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Norwegian Shipping Company Bans Electrified Vehicles Over Fire Fears

January 23, 2023

By Paul Homewood

 

One more problem for the ill thought out EV agenda!

 

 

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Norway’s Havila Krystruten is one of two shipping companies that sails between the coastal cities of Bergen and Kierkenes and says that it will no longer carry electric or electrified vehicles on its ships following the results of an external investigation.

The company mostly carries passengers and goods on the route, but now says that it will only carry private vehicles with internal combustion engines. Havila Krystruten cited fire safety as the main reason for its decision.

While it is not clear what led the company to run the external investigation, fears of fires on ships were stoked by a recent incident in the Atlantic. The Felicity Ace caught fire at sea last year and, although the cause of the fire has not been determined, there were vehicles with batteries aboard the ship, leading to speculation that they may have been responsible for the blaze.

While research shows that, per capita, internal combustion vehicles catch fire more frequently than electric vehicles, Havila Krystruten pointed to its ships’ firefighting capabilities as the reason for its decision, rather than the frequency of fires.

“This is a pure safety assessment, and the conclusion of the risk analysis shows that a possible fire in fossil vehicles will be able to be handled by the systems and the crew we have on board,” said Bent Martini, the company’s managing director, as translated by Google. “A possible fire in electric, hybrid or hydrogen cars will require external rescue efforts and could put people on board and the ships at risk.”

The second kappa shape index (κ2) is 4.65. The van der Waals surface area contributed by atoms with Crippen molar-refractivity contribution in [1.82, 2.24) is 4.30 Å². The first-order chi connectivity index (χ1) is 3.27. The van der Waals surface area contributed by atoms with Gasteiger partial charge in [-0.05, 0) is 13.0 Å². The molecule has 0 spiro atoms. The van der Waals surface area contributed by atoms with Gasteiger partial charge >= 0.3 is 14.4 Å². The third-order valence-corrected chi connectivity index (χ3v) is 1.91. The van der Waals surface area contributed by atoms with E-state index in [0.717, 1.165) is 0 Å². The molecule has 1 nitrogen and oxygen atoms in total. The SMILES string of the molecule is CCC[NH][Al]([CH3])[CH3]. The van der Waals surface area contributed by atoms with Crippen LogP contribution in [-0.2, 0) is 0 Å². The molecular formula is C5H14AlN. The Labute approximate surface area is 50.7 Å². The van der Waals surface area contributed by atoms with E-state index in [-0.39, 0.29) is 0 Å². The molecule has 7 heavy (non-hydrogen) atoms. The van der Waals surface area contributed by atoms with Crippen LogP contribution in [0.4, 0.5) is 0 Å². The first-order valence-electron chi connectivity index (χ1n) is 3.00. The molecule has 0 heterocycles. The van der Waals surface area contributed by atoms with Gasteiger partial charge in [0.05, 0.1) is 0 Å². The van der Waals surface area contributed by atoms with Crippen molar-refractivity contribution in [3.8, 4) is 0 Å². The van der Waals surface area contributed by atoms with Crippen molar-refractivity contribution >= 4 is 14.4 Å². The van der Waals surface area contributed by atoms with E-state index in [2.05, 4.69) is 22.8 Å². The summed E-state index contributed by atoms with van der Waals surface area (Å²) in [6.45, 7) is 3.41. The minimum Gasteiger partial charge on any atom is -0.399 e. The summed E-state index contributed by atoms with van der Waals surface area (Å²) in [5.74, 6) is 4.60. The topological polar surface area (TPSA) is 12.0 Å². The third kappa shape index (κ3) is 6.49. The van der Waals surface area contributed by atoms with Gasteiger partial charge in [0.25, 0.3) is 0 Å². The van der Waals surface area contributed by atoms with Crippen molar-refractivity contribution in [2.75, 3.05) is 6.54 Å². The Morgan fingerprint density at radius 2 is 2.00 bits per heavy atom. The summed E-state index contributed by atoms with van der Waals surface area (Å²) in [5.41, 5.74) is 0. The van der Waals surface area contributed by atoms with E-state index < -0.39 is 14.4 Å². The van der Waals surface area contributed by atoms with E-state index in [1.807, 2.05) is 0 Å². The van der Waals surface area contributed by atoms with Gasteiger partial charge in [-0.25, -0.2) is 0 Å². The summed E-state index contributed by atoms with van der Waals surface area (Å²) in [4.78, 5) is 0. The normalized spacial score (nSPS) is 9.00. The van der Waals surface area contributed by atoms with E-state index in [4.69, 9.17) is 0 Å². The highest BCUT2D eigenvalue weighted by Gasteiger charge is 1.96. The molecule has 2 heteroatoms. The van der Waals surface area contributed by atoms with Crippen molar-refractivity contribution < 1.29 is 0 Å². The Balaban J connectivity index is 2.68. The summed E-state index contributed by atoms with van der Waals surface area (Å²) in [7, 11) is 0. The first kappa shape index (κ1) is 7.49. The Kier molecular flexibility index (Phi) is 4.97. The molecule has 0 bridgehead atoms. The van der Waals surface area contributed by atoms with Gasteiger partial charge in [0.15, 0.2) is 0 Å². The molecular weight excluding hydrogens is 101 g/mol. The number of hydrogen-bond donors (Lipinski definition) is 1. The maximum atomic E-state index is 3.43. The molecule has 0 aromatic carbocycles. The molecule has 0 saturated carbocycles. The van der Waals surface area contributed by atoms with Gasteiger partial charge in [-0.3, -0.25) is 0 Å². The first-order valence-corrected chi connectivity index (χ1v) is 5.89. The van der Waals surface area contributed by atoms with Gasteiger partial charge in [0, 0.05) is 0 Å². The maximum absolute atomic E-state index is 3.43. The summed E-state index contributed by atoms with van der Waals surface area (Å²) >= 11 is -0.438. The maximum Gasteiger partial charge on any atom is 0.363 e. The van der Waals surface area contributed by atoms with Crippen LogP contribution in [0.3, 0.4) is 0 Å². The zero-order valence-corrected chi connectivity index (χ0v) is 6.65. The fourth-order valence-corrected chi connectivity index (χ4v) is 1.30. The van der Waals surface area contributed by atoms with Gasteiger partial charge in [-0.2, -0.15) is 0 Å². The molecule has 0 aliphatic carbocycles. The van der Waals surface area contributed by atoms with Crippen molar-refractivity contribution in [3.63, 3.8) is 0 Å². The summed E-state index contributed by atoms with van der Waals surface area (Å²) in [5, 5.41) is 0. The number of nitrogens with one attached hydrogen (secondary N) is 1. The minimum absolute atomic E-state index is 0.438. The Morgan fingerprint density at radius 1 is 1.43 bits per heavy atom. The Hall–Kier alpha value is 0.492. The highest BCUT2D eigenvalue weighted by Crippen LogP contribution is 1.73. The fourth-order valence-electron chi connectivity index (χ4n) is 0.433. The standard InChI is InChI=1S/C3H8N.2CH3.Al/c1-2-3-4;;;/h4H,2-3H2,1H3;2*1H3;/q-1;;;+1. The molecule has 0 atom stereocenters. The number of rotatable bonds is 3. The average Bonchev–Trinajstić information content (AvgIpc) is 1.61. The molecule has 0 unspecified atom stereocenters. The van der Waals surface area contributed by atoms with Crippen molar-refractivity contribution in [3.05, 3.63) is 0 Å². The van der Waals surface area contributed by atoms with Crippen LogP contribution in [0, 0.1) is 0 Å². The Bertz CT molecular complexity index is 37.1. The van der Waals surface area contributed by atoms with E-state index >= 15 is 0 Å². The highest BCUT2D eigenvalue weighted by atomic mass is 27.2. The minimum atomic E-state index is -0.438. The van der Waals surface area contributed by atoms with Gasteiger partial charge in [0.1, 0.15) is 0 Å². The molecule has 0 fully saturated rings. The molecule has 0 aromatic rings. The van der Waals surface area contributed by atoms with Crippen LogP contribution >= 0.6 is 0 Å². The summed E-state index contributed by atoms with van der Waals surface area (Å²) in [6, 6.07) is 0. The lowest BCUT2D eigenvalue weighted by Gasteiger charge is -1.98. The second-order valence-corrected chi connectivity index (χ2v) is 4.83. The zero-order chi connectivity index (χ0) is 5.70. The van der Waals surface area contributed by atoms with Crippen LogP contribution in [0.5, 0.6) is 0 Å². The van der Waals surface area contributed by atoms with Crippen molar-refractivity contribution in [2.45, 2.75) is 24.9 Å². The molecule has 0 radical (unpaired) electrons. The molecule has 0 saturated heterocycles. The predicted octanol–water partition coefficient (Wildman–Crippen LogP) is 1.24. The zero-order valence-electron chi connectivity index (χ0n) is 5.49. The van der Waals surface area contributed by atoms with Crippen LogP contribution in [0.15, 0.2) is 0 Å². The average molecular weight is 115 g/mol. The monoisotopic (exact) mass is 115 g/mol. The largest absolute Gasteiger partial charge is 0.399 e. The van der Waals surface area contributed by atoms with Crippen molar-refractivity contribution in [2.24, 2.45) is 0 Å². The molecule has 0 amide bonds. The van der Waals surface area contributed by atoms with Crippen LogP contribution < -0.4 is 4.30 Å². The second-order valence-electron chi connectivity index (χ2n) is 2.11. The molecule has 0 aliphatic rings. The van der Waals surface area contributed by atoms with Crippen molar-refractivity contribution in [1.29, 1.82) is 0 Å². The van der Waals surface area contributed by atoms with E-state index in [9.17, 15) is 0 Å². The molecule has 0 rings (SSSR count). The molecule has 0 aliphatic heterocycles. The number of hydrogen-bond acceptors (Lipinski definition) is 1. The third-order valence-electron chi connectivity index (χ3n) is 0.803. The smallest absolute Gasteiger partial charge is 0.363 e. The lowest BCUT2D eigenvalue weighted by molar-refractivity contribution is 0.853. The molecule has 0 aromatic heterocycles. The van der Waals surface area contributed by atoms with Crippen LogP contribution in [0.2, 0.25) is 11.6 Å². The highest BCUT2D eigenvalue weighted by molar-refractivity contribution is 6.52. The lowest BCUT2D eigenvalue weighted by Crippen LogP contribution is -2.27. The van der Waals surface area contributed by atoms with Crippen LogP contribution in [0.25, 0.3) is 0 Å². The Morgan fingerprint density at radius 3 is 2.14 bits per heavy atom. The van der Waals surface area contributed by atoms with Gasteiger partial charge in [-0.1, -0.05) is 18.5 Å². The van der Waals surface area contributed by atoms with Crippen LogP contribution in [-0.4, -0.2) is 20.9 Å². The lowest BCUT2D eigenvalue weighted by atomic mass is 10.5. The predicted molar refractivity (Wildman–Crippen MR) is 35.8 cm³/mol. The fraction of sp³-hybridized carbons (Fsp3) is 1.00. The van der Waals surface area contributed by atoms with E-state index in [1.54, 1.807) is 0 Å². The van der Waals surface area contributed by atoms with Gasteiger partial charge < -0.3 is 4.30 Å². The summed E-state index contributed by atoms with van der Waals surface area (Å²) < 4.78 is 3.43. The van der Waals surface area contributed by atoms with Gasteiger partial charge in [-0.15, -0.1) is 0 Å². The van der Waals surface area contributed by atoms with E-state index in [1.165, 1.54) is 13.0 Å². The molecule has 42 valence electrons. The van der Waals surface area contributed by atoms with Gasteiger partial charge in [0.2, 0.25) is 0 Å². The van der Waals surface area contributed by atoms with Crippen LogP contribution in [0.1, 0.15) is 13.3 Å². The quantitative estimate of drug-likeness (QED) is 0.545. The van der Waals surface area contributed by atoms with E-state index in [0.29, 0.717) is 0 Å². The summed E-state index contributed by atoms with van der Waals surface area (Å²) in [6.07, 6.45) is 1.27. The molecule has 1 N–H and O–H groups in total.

https://www.carscoops.com/2023/01/norwegian-shipping-company-bans-electrified-vehicles-over-fire-fears/?mc_cid=ebb411a2d1&mc_eid=4961da7cb1

45 Comments
  1. Douglas Dragonfly permalink
    January 23, 2023 2:44 pm

    Wise. They must know a thing or two about these dubious cars.
    Maybe some clever I.C.E. salesman could use this news in their advertising campaign ?
    Safety and range – oh year and costs, all fail.
    These virtue signalling Noddy cars should know their place and stay as convenient milk floats.

  2. Bridget Howard-Smith permalink
    January 23, 2023 2:54 pm

    I wish I was called Bent Martini.

  3. January 23, 2023 2:56 pm

    Oh dear……

  4. St3ve permalink
    January 23, 2023 3:17 pm

    Surely, the shipping company could put all the electric cars on one deck and in the event of a fire, just tip them all into the drink?

    • John Hultquist permalink
      January 23, 2023 5:23 pm

      A solution would be to put several catapults on the top deck and load EVs on them. A fire would auto-release the tension and fling the vehicle into the sea. Over time a new reef would be assembled for creatures to colonize. Win – Win.

  5. AlanD permalink
    January 23, 2023 3:32 pm

    My idea of hell: car deck of a ferry stuffed with battery EVs and hydrogen fuelled trucks, with a forecast of Storm 10 imminent.

  6. 2hmp permalink
    January 23, 2023 4:02 pm

    Green Flag came to my ICE car when the battery ran flat and said that they were loathe to touch EVs in accidents because of high voltage shocks.

    • January 23, 2023 10:33 pm

      The battery is supposed to self-isolate in the event of a shunt or more. However, it seems that it doesn’t always work. An EV managed to wreak havoc in our road on New Year’s Day. From a standing start, over about twenty feet, it glanced off two vehicles, hit our car at 45 degrees and swung it around 90 degrees and into a fifth vehicle, hit a pedestrian (serious leg injuries), broke two front walls and a bay window. Neither airbags nor self-isolation worked.

  7. Mike Marks permalink
    January 23, 2023 4:07 pm

    Wait till domestic fire occurs, home insurance!

  8. Mike Jackson permalink
    January 23, 2023 4:11 pm

    To repeat your comment in the previous article, Paul, the wheels are coming off!